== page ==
Why is Tuberculosis Coming Back with a Vengeance? Essay

Why is Tuberculosis Coming Back with a Vengeance? Essay

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Once believed to be easily treated and prevented, Tuberculosis (TB) has recently been making a steady comeback. Previous to modern medicine, TB claimed millions of victims, spreading from person to person like wildfire. Around the 17th-18th centuries, the “White Plague” took the lives of 1 in 5 adults (20%) in Europe and North America (Iseman, 1994). However, as technological advances progressed, this seemingly ferocious viral disease became a primal, insignificant thing of the past. But, in the nature of all bacteria, TB has, in the recent years, mutated to become progressively drug resistant. Why is Tuberculosis coming back with a vengeance? Well, the answer’s quite simple. TB has done an amazing job of standing in the corner and designing a full-proof plan. In the 1990’s, while more seemingly serious infectious diseases such as HIV and AIDS fought against TB for attention, capital, and research, HIV and AIDS won the battle (Interlandi, 2010). "The hope was that the resistant strains would just fizzle out over time, but that didn’t happen.” (Keshavjee, 2010) One major difference between TB and HIV is that Tuberculosis seeks out its victims, where victims seek out HIV. As “intolerant” as this may sound, those who have HIV have mainly themselves and their recent ancestors to blame. With premarital sex and homosexuality, HIV and AIDS survive. It was preposterous that TB was overlooked. Those who believe that it’s through human actions that TB has survived are incredibly incorrect, in my opinion. TB’s origin may be of human decent, however, it’s a bacteria and, well, bacteria don’t like to die. By this I mean that bacteria will survive by any means necessary. Michael D. Iseman of the University of Colorado School of Medicine would m...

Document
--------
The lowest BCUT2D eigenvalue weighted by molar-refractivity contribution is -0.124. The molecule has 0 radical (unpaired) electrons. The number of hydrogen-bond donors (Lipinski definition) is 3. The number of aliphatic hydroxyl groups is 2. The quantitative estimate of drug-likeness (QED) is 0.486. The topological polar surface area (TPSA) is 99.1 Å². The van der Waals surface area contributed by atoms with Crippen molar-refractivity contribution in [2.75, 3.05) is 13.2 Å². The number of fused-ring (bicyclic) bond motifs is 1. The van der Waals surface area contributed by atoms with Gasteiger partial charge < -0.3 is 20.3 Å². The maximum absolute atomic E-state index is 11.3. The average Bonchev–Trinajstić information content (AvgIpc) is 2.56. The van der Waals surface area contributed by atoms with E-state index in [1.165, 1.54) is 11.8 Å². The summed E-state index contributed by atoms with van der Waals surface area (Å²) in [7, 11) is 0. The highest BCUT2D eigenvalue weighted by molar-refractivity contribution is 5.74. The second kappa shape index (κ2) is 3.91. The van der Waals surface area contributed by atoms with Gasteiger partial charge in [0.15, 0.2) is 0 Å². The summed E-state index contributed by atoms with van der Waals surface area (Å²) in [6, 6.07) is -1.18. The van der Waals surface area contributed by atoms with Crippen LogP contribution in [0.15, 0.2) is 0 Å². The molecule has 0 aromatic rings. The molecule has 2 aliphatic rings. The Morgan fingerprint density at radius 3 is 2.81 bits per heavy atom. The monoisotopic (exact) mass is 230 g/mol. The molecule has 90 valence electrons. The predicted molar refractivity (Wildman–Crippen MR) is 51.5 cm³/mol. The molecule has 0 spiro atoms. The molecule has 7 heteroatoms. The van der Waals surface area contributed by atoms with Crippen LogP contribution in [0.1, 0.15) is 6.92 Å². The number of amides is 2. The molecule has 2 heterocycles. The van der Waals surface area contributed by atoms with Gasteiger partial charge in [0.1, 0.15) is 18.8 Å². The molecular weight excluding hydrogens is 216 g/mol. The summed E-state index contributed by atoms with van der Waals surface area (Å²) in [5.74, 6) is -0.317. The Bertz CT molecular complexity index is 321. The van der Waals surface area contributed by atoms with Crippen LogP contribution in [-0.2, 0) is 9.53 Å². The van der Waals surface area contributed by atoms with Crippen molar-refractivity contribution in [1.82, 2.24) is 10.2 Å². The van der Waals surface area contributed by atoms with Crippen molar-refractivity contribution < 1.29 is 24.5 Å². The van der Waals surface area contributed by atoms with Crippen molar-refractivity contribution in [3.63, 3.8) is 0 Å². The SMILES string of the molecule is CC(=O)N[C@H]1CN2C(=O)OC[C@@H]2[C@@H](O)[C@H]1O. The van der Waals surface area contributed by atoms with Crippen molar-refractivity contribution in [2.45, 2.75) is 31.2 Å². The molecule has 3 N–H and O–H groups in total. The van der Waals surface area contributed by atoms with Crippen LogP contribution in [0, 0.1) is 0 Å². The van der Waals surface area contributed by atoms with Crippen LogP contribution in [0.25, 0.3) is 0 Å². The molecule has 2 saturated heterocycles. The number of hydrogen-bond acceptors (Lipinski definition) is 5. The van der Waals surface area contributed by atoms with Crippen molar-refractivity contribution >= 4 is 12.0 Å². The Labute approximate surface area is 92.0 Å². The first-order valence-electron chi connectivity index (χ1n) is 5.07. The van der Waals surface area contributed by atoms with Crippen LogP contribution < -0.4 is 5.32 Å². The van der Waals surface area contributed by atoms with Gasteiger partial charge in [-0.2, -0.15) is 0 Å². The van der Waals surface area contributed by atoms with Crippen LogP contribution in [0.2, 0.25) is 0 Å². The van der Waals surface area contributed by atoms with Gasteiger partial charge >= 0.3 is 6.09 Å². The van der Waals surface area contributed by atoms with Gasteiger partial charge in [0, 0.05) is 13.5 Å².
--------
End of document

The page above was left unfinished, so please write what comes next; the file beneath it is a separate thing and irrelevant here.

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Tuberculosis (TB). (2012).
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